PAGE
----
Without Mercy (Dr. Bill Brockton)

Written by Jefferson Bass

FORENSIC MYSTERIES. Dr. Bill Brockton is called to consult on a strange death in the woods of Cooke County Tennessee, a place he describes as “notorious for its frontier mentality and outlaw entrepreneurs.” Bill and his feisty doctoral student and assistant Miranda, drive up twisty roads into the Great Smokey Mountains, guided by an old friend Deputy Waylon. After they park the trucks and walk through the brush they come to a clearing dominated by a large dead tulip poplar tree. The tree’s cause of death is easy to diagnose. A sturdy chain wrapped around the massive trunk made a groove that girdles the tree. The chain extends thirty feet into the clearing where it ends in a series of padlocked loops.

“The loop was much smaller in diameter: perhaps five inches, no more than six—about the size of the circle I could make by touching the tips of my index fingers and my thumbs. It lay a few inches from a handful of cervical vertebrae, directly beneath the skull’s location. Except that there was no skull; only a scattering of other bones, many of them splintered and incomplete. Behind me I heard Miranda gasp. “Sweet Jesus on the cross,” she murmured. It was her strongest profanity, a phrase I’d heard her use only a handful of times in all the years we’d worked together. “Chained to a tree to die.”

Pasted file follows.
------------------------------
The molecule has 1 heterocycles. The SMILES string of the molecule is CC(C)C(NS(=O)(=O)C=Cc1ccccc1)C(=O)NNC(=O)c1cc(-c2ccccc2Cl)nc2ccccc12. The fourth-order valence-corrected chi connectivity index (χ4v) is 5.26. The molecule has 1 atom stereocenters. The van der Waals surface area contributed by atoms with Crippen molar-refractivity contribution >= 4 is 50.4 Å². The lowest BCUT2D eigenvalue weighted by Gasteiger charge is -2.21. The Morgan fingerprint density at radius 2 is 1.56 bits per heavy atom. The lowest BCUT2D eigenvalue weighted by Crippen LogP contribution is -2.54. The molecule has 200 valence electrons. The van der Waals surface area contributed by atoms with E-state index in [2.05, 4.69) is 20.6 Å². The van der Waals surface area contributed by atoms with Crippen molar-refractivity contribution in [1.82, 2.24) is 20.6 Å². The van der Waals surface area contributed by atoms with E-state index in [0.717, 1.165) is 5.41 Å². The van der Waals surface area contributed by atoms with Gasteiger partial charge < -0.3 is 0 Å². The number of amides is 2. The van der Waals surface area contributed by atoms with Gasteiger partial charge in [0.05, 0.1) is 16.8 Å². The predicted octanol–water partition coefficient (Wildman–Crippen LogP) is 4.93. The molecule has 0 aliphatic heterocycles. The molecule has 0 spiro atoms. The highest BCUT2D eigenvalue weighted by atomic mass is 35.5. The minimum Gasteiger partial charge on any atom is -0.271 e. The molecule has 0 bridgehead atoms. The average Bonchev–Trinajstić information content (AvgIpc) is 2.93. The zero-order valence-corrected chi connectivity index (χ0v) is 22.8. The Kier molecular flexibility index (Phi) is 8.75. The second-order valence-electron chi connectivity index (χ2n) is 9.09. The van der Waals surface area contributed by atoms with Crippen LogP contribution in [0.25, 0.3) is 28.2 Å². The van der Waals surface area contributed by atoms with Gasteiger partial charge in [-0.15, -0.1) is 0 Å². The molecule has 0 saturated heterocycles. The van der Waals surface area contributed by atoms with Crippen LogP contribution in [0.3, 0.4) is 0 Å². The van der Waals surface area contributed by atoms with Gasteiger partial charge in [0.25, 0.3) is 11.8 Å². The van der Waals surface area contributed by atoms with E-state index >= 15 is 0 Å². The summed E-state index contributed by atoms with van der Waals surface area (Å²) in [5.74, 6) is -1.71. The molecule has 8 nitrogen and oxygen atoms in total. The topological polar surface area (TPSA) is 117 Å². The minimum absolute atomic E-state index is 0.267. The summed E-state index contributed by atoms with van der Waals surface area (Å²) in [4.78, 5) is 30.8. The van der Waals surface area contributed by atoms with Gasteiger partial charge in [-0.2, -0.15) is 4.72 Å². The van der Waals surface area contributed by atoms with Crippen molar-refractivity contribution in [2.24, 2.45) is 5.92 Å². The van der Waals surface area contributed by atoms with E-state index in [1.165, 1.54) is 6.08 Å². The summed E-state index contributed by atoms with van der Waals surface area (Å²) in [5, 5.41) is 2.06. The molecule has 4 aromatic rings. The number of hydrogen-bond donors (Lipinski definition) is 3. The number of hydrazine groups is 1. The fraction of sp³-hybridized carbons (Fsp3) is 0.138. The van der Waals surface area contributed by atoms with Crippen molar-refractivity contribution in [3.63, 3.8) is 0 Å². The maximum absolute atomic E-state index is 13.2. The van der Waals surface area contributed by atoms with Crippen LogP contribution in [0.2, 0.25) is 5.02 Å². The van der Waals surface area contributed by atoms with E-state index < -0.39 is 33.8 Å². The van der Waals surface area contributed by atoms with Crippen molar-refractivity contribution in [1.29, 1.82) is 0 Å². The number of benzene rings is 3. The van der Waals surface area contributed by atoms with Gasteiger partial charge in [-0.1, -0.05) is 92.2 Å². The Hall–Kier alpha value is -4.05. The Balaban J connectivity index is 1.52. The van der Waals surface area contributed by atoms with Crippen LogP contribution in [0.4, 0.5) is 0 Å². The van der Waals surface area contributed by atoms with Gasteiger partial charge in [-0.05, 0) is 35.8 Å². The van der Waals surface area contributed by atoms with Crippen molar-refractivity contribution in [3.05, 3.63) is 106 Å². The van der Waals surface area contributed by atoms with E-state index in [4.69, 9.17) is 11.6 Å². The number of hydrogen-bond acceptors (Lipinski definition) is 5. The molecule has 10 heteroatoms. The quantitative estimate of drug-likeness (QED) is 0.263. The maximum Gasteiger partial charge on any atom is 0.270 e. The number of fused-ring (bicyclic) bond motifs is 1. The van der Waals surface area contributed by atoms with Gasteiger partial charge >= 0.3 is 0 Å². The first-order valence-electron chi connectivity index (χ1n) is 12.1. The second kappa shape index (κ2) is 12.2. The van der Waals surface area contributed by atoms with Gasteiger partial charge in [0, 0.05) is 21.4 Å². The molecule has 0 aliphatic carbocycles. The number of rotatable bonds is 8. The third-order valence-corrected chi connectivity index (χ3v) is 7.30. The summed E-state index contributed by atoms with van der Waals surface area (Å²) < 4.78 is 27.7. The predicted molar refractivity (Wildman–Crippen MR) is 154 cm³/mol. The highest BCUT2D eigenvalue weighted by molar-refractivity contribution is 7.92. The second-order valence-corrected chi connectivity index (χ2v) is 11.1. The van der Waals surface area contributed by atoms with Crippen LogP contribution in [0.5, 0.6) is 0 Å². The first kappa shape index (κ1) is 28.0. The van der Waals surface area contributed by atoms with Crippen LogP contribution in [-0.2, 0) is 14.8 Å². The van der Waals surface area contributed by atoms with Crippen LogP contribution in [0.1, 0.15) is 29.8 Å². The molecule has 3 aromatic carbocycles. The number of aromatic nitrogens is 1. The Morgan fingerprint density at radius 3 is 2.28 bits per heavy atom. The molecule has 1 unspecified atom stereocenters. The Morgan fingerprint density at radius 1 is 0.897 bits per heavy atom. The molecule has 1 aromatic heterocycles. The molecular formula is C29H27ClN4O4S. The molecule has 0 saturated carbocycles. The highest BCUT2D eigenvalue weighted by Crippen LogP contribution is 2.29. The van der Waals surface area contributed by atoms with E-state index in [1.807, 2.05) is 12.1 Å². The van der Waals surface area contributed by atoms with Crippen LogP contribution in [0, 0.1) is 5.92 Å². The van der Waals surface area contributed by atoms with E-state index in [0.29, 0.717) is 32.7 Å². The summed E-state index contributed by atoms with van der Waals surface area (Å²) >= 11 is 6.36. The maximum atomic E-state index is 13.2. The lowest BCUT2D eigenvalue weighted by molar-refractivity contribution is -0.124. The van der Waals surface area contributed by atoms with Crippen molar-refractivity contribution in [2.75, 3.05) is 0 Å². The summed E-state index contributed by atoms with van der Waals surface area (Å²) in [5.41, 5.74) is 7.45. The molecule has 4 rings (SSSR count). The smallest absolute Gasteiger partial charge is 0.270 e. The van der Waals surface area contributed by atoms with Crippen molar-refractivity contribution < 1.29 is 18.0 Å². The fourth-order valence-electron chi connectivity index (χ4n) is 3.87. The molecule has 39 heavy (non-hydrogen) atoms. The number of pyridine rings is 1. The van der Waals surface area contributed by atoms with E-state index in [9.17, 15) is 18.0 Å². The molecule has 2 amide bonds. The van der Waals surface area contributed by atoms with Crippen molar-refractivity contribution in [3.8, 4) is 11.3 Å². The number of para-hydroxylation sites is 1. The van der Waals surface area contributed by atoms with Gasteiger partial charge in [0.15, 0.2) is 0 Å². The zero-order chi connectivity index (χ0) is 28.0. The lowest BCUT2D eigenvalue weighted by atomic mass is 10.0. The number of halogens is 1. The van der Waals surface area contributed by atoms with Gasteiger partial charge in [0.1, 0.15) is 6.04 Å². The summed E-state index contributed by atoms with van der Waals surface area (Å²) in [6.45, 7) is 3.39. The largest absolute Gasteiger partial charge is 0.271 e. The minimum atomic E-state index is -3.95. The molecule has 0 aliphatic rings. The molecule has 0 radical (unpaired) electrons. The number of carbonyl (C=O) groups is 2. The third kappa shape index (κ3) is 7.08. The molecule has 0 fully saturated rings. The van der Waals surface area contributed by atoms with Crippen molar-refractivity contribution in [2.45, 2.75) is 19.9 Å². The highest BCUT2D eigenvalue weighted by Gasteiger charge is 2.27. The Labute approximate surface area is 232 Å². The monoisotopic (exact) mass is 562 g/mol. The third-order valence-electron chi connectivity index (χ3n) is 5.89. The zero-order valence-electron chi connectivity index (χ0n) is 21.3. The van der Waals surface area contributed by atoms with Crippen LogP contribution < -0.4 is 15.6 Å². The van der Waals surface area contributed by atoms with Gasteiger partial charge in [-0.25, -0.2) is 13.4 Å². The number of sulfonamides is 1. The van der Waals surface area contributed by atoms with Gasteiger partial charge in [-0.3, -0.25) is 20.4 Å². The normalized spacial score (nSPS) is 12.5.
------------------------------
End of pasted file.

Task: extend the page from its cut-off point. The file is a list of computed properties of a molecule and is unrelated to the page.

With no skull and a jumble of bones that look like they’ve have been gnawed by wild animals, Dr. Brockton and Miranda face two big problems. While they think the bones are male, how can they identify the dead man, and what villain hated him enough to commit such a heinous crime. If that weren’t a tough enough challenge, a serial killer Dr. Brockton helped send to jail has escaped from a maximum security prison. Exacting a painful and protracted revenge on the doctor is at the top of his to do list.

At the end of the this book the authors’ note says that their hero Dr. Brockton is on Sabbatical and so are the two writers. How this plays out remains to be seen but don’t expect a new book in the next year or two.

William Morrow
October 4, 2016
352 pages